‘Nature vs. Nurture’, the debate that has been with us for years, has reared its head again.  So, the question on everybody’s lips is “can our environment be blamed for obesity or are some people really born to be fat?”  David Geffen, of UCLA, recently published findings that suggest the latter (Red Orbit, 2013).  After a two-year study, Geffen concluded that obesity is less about what you put in your mouth and more about your DNA, meaning that maybe your genes really are making you fat.  But is he right? 


In 2007, New Scientist reported a University of Oxford study which showed that around half of the 39,000 people tested had a defective FTO gene (Roxanne Khamsi, 2007).  This defect made them 30% more likely to be obese.  Moreover, 16% of those tested were found to have a double defect, or the defective gene twice, leading to a massive 70% chance of developing obesity.  These are startling statistics, especially given the high regularity of the defective gene.  What’s more, this study isn’t alone in supporting nature’s side of the debate. 

Timothy Frayling of the University of Exeter examined further research, when he declared that the link between obesity and genetics is stronger than we might think (Timothy Frayling, 2012).  Frayling looked into adiposity rates in twins (the rate in which they store fat) and found an extraordinarily high correlation.  Similarly, he compared BMI levels of adoptive children to both their adoptive and their biological parents.  The biological association was significantly stronger than the adoptive one, suggesting that nurture has less to do with obesity than nature.  In fact, Frayling concluded that around 60-70% of weight gain is related genetics rather than environment.  With findings like these, it is easy to blame nature for your spare tyre. 

External Factors

However, some of these results could be a little misleading.  For example, the figures in the first study are certainly impressive but those found to have the double defective FTO gene were typically only three kilograms heavier than those without.  Although not good news, a three kilogram weight gain could hardly be to blame for the rising trend in morbid obesity.  Similarly, Professor John Wilding claims that whilst genetic defects can cause untold weight gain (such as a leptin deficiency), these disorders are extremely rare and cannot account for the majority of obesity cases.  In fact, Wilding states that the human genome hasn’t changed for approximately 50 years, whereas the obesity epidemic didn’t truly start until the early 1980s (John Wilding, 2012).  In other words, we can’t blame genetics alone.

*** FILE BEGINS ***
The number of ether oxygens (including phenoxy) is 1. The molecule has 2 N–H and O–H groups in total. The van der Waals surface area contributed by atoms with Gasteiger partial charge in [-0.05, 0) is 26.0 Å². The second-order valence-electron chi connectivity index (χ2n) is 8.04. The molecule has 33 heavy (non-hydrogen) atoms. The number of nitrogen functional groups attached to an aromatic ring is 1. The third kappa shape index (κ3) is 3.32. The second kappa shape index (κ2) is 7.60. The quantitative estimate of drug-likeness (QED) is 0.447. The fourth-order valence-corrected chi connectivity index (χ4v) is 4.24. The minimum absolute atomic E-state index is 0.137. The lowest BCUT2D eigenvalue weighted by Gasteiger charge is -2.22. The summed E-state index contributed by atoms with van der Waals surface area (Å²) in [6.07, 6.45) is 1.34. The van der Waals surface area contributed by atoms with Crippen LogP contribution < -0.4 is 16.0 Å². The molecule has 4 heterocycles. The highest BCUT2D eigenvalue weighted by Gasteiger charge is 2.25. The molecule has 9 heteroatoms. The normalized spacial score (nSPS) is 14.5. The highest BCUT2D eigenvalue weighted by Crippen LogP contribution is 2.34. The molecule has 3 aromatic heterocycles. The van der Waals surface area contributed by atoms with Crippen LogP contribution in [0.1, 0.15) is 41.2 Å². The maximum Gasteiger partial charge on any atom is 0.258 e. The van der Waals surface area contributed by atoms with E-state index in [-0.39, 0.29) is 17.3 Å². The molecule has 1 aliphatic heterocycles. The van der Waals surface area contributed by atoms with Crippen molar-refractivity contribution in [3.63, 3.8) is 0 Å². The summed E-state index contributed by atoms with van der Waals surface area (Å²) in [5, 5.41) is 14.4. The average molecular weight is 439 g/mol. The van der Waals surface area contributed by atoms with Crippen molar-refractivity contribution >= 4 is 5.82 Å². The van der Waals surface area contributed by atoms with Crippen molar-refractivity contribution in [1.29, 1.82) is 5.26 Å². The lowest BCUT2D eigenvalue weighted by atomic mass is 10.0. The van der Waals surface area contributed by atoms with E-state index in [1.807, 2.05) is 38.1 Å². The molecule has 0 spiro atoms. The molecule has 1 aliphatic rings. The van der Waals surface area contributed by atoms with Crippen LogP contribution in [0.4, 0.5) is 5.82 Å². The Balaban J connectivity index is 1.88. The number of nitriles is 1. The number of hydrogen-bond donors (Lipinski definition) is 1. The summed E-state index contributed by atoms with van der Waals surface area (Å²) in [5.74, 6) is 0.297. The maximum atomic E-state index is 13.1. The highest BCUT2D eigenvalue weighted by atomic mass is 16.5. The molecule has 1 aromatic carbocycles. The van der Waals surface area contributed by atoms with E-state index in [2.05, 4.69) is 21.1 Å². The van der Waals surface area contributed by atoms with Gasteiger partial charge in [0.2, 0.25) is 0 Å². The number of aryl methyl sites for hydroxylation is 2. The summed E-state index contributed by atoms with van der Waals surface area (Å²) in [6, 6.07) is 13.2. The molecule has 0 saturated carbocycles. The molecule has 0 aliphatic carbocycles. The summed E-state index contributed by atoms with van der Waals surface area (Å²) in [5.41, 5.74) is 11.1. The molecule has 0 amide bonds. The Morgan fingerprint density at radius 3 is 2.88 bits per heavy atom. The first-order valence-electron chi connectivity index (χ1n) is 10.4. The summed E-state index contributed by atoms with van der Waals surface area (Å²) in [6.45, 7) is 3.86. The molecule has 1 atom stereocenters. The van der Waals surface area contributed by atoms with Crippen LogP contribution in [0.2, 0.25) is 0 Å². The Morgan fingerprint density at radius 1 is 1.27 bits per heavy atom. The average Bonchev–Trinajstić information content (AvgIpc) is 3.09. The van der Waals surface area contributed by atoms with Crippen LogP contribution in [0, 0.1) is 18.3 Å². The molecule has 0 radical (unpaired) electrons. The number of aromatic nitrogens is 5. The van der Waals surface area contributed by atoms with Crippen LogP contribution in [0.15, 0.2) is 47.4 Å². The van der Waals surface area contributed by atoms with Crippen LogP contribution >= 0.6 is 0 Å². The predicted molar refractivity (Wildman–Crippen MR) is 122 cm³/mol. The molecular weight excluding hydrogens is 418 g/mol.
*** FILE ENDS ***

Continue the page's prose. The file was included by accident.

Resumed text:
Thus, environmental factors must play their part.  It is undeniable that in Western countries, increasingly sedentary lifestyles and cheaper ‘junk’ food have an effect.  But perhaps genetics still play a role.  Rather than making us fat, perhaps our genes are to blame for the way in which our bodies react to external factors, which in turn make us gain weight.  To illustrate this point, Frayling makes an analogy between eating and smoking (Timothy Frayling, 2012).  Imagine everyone inhaled the same amount of smoke every day.  Although the cause would be consistent, the consequence wouldn’t – some would develop disease as a result, whereas others would see little or no affect.  This is because genetic susceptibility to smoke differs among people – how you are affected depends on how your body reacts.  The same can be said of food: how your body reacts to environmental factors is all down to your personal genetic make-up.